Moreover, in tandem with the DR Framework, the recent amendment to the Prevention of Money-laundering (Maintenance of Records) Rules, 2005 [“PMLR Amendment”], also clarified certain long-standing issues for DR. The PMLR Amendment eased reporting and due diligence requirements for the holders of DR, and clarified rules in relation to the identification and verification of the beneficial owner of DR holders bringing clarity in the governance of the DR.

Consequences of the DR Framework: A welcoming step?

With the advent of the DR Framework, India’s capital markets is expected to boom owing to the operationalization of the platform for the issuance of DR. Additionally, it also offers choice to the  investors to spread their portfolio risk in the international jurisdictions creating international presence for the Indian companies.

Whilst the DR Framework has paved the way for the issue of DR, there are still points which need further discussions. For instance, certain matters in relation to the secondary transfers such as mode of transfer by the shareholders of the listed company to the depository, pricing and tax implications for the seller and the acquirer need to be considered by the market regulator and needs further clarification.

From the recent trends, it can be identified that the Indian start-up market in witnessing a boom. It’s well known that these start-up companies depend majorly on the funding by investors (both domestic and international) for their growth, vision and sustenance. However, the DR Framework has excluded start-ups to be an eligible holder of DR. In addition to this, various technology focused companies are also excluded from the DR Framework. Whereas, DR has the potential to create new opportunities for start-ups and technology focused companies by looking beyond the domestic financial markets for raising international capital and developing an investor base which would otherwise not be available to them.  Therefore, the DR Framework should be synced with the contemporary practices and should include start-ups and technology focused companies as an eligible holder to enable them to attract foreign funds.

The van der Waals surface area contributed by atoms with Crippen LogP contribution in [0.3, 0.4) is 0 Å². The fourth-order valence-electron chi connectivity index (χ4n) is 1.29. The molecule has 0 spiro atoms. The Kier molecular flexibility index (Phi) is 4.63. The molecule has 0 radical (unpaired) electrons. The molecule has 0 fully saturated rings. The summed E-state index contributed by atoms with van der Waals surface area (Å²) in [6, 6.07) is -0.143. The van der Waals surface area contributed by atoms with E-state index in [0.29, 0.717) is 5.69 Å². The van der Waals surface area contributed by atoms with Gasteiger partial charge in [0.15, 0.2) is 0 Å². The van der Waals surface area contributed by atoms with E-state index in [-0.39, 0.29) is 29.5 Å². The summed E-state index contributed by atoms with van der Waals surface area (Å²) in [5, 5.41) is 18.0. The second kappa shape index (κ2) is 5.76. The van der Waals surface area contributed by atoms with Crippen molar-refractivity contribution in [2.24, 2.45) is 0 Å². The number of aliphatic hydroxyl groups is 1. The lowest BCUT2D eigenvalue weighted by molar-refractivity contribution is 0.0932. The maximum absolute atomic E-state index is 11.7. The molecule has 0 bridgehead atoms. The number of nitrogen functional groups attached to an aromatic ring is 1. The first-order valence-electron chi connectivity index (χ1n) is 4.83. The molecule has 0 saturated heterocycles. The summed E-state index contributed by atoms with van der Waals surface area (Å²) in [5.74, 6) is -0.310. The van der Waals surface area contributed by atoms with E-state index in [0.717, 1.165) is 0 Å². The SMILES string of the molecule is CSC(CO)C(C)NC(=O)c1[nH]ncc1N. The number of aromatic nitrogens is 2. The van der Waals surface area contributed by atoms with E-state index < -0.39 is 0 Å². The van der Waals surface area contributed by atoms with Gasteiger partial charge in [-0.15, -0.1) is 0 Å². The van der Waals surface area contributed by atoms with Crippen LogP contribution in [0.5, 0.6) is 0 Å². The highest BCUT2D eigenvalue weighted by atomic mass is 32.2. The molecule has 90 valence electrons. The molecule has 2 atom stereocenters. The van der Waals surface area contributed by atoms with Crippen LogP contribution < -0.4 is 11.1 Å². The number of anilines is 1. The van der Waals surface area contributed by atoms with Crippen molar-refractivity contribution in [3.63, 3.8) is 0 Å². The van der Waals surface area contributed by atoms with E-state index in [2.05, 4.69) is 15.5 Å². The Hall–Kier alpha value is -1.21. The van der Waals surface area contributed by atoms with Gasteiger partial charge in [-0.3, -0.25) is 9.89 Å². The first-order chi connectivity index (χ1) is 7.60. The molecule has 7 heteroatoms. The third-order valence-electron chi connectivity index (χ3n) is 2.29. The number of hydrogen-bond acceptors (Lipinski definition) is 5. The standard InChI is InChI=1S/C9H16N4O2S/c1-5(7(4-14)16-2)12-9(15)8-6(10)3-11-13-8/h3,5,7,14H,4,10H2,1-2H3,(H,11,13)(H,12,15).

Additionally, the SEBI has introduced strict obligations for all DR transactions as a safeguard against manipulation. On one hand, India aspires to hold a place in the top 50 ranks in terms of Ease of Doing Business Index; however, on the other hand, the approach adopted in the DR Framework in not in sync with the intent of easing the compliance norms as it increases the paperwork. Hence, the SEBI has failed to adopt the ‘principle of neutrality’ in the DR Framework as recommended in the Sahoo Committee Report.

Last but not the least, the permissible jurisdictions and recognized stock exchanges in the permissible jurisdictions shall be notified by the Central Government at the earliest to set the process of issuance of DR in motion. 


Needless to say, this liberalized DR Framework  will be a welcome step for the sluggish economy as it will help to develop an equity culture across the length and breadth of the country by providing foreign funding; leading to economic development. Thus, it is certainly an excellent move in the right direction and will be hailed by the big corporations awaiting a comprehensive DR regulation.

Thus, the walk from here visualizes revamping the DR regime by putting in place a clear cut DR Framework and offering a viable option to raise foreign capital. As a concluding thought, it will be interesting to see how DR proceeds to create a regulatory framework around it and be a popular mode of foreign financing in India.

The author is pursuing her 2nd Year at the Campus Law Centre, Faculty of Law, University of Delhi.

[1] SEBI, Framework for issue of Depository Receipts (2019),

[2] Jayshree P. Upadhyay, Depository receipts regime fails to take off due to SEBI concerns, Livemint (2016),